A SILCHESTER-based logistics firm is taking on a new specialist contract assisting the NHS with samples of biological samples.

CTS, a global firm based just across the border in Berkshire, has taken on the contract to help the health service as they focus on treating coronavirus.

The firm are working with University Hospitals of Morecambe Bay NHS Foundation Trust, moving blood and tissue samples from sexual health clinics in Essex to Lancaster Royal Infirmary for testing.

According to their founder and managing director, Nick Collins, the company has expanded its operation to 24/7 to give the NHS a hand during this period.

He said: "The NHS is under extraordinary pressure right now and we are honoured to support its vital work.

“CTS understands patients are anxiously waiting for test results and it is a matter of personal pride as much as our contractual arrangement that we deliver samples on time and in a safe manner.

“We have expanded our operations to run 24/7 to meet the needs of this project and we managed to implement and begin delivering the service within a very short time-frame of just one month.

"This has gone smoothly, despite not being able to meet people face-to-face because of COVID-19.”

The company have recruited five extra drivers to fulfil the contract, which started on March 30, and could run for up to three years. They are able to deliver hundreds of samples a week from the 14 clinics across Essex, with drivers delivering the packages by 7am the following day.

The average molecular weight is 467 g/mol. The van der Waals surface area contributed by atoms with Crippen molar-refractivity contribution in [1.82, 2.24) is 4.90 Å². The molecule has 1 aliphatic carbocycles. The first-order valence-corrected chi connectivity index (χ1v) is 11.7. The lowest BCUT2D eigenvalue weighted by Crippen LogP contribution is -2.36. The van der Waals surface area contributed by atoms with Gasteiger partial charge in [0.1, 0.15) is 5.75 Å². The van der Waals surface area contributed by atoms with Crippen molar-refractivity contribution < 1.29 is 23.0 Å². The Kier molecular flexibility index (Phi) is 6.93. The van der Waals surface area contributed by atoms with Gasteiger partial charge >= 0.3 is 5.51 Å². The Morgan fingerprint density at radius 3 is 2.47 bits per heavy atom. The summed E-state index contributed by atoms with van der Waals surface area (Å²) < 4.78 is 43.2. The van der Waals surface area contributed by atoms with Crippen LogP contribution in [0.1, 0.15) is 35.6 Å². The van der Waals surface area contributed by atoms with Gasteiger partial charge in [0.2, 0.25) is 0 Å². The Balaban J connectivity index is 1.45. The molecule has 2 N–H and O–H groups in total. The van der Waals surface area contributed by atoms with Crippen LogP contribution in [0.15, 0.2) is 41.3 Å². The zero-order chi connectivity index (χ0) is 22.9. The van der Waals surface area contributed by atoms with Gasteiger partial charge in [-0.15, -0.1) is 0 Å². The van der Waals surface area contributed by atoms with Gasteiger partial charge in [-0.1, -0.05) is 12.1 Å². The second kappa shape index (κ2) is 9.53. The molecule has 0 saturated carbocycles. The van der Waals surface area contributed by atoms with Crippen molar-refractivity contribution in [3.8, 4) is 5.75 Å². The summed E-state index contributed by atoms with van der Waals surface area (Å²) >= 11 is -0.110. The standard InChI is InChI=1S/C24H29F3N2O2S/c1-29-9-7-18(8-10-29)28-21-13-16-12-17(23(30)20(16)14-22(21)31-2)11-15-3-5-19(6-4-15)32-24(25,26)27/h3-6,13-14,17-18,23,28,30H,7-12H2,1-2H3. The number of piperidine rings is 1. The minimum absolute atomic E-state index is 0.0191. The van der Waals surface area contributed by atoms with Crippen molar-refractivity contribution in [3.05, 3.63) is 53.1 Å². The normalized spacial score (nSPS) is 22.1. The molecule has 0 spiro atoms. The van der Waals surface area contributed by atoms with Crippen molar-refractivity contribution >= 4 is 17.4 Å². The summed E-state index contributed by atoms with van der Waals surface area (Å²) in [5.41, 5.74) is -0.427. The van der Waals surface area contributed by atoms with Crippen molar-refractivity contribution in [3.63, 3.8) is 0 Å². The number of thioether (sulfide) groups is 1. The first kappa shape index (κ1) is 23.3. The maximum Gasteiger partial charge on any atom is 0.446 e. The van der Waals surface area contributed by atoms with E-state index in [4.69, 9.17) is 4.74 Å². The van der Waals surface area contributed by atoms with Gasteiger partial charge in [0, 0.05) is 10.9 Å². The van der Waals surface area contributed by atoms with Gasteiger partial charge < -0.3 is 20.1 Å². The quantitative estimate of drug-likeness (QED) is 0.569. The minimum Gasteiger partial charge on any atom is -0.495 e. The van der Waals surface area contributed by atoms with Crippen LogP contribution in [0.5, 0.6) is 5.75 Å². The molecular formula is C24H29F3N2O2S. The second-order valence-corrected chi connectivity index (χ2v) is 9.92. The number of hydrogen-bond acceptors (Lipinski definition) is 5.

The samples are classified as Class 6.2, category B, according to the United Nations’ global definition of hazardous materials. They can only be transported for diagnosis or investigation purposes and couriers must meet strict health and safety standards known an UN3373.

CTS is able to transport UN Class 6.2 category A and B infectious substances. Category A substances can cause permanent disability or life-threatening disease to anyone exposed.

Category B substances, such as those being transported for Morecambe Bay NHS, are still infectious and must still be handled safely but they don’t pose such serious health risks to others.

The logistics firm, which specialises in dealing with dangerous, delicate and difficult goods also works with hospitals to deliver UN Class 7 radioactive isotopes for cancer treatments. For example, CTS works with University Hospital Southampton NHS Trust, which creates radioactive isotopes that CTS delivers for use at several other hospitals and veterinary centres across the South. The isotopes have a short half-life, when they start to decay, and so they must be collected and delivered within two hours.